I am going to tell you something that will chill your blood if you are a hunter and outdoorsman.
Fact: The future of hunting and outdoorsmanship is in the process of dying.
That is true and I can prove it. Go to any hunting camp in Texas and look at the people you see there. The vast majority of them will be middle age or older and the most of them will be beyond 50 years of age. The average age of the persons buying hunting licenses in the state of Texas, according to statistics from the Texas Parks and Wildlife Department, is mid-forties. Seeing a youngster in a Texas hunting camp is about as rare as seeing a whooping crane in your front yard.
The reason is simple; hunting in Texas has gotten so expensive that the average person cannot afford the money to take the kids hunting. When an average buck whitetail costs from $1000 to more than $3000, it is extremely difficult for Dad to take Joey hunting. Even cull bucks — pardon me, make that management bucks – which used to be free are now being sold for $1000 and up, sometimes very up. The fact is that hunting in Texas is on the verge of pricing itself completely out of the range of the average hunter. The result is that we are not teaching our children to love the outdoors, because it is just too bloody expensive.
I just did an Internet search using cheap Texas deer hunts for the search parameter. The first one that came up gives the price of a cheap hunt as $2000 for an 8-point buck that would score under 140 B&C points. That is precisely the kind of buck that Junior would probably shoot for his first buck. But he won’t be able to because Dad cannot afford to pay $2000 for the boy to shoot a cull buck. That is simple math. According to the Census Bureau, the average income for a family in Texas is right at $50,000. That means that for Dad to let Junior shoot a buck, it would cost, if my math is correct, 4% of the annual family income. That is, if Dad doesn’t care to hunt. If Dad hunts then the cost rises to at least 8%, or nearly a tenth, of annual family income. I don’t know too many families that would sacrifice that much income to go shoot a cull buck or two.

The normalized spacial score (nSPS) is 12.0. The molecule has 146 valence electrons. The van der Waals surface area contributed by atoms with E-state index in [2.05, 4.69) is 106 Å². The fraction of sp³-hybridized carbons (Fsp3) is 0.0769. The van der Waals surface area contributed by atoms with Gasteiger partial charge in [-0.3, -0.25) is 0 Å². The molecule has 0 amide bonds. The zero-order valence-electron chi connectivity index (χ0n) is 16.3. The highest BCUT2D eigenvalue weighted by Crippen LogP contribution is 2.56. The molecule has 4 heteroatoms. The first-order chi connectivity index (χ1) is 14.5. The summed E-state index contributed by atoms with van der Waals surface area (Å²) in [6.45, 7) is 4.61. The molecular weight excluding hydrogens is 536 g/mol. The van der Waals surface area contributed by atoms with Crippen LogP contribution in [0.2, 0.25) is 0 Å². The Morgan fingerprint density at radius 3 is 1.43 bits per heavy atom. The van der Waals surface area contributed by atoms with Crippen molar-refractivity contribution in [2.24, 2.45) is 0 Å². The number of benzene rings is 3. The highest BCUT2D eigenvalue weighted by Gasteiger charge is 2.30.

Another outfitter on the Web advertises management deer hunts for $3750. What a deal — NOT! Still another offers trophy whitetail hunts for $1800.00, but if you shoot one with 10 points or more you get hit for another thousand bucks.
The consequences here are too dire to contemplate. With a dollar driven market for hunting in Texas, there is no new blood being introduced to the wonders of the outdoors. On top of that we have changed in the last 50 years from being a mostly agrarian society to a mostly urban society. This means that the majority of us are not in touch with the realities of making a living, such as the truth that for something to live, something else much die. That is an unshakeable fact. I suppose with the modern technology we could fabricate some type of chemical that would keep us alive, but that point in time has not yet arrived and we must kill to live. That even goes for vegetarians. Vegetables are alive, although they may not be alive in the sense that a deer or turkey is alive.